Dickens’s sketch of a typical London street scene, initially published in the Evening Chronicle on 7 February 1835, is dedicated to "Gin-Shops," of which the metropolis appears to have possessed an abundance in the early 1830s, catering chiefly to the lower classes. Both the article and the subsequent Cruikshank illustration reference (at least, by implication) Gin Lane (1751) by William Hogarth. — Philip V. Allingham

Dickens describes a gin shop in Sketches by Boz

decorated initial 'T'he extensive scale on which these places are established, and the ostentatious manner in which the business of even the smallest among them is divided into branches, is amusing. A handsome plate of ground glass in one door directs you "To the Counting-house;" another to the "Bottle Department;" a third to the "Wholesale Department;" a fourth to "The Wine Promenade;" and so forth, until we are in daily expectation of meeting with a "Brandy Bell," or a "Whiskey Entrance." Then, ingenuity is exhausted in devising attractive titles for the different descriptions of gin; and the dram-drinking portion of the community as they gaze upon the gigantic black and white announcements, which are only to be equalled in size by the figures beneath them, are left in a state of pleasing hesitation between "The Cream of the Valley," "The Out and Out," "The No Mistake," "The Good for Mixing," "The real Knock-me-down," "The celebrated Butter Gin," "The regular Flare-up," and a dozen other, equally inviting and wholesome liqueurs. Although places of this description are to be met with in every second street, they are invariably numerous and splendid in precise proportion to the dirt and poverty of the surrounding neighbourhood. The gin-shops in and near Drury Lane, Holborn, St. Giles's, Covent Garden, and Clare Market ar the handsomest in London. There is more of filth and squalid misery near those great thoroughfares than in any part of this mighty city.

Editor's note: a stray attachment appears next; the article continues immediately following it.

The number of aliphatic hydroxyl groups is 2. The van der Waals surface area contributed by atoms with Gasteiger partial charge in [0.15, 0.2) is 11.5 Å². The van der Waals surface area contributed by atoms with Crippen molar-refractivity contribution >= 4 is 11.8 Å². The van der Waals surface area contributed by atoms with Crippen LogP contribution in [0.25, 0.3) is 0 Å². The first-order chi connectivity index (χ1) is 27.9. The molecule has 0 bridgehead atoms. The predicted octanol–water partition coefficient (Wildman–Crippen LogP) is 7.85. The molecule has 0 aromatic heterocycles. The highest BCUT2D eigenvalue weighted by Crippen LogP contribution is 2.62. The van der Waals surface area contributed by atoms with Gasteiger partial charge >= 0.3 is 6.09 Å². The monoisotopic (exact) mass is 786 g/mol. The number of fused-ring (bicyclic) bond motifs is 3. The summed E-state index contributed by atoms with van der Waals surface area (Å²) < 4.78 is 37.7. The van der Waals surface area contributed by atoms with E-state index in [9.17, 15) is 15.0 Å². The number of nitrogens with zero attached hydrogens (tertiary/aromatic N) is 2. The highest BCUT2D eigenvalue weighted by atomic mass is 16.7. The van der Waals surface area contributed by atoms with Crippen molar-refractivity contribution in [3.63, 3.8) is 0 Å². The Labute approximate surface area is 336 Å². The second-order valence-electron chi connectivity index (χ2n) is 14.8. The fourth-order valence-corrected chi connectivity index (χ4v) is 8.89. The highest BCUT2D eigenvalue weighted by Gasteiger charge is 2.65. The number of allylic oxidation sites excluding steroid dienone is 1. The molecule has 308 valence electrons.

Left: The Gin-Shop. George Cruikshank. 1839. This is the illustration that originally accompanied Dickens's description of a gin shop and its meretricious glitter. Right: Gin Lane. William Hogarth. 1751. Taken together the two images serve as representations of before and after gin affects Londoners. [Click on images to enlarge them.]

We will endeavour to sketch the bar of a large gin-shop, and its ordinary customers, for the edification of such of our readers as may not have had opportunities of observing such scenes; and on the chance of finding one well suited to our purpose, we will make for Drury-Lane, through the narrow streets and dirty courts which divide it from Oxford-street, and that classical spot adjoining the brewery at the bottom of Tottenham-court-road, best known to the initiated as the "Rookery." . . . .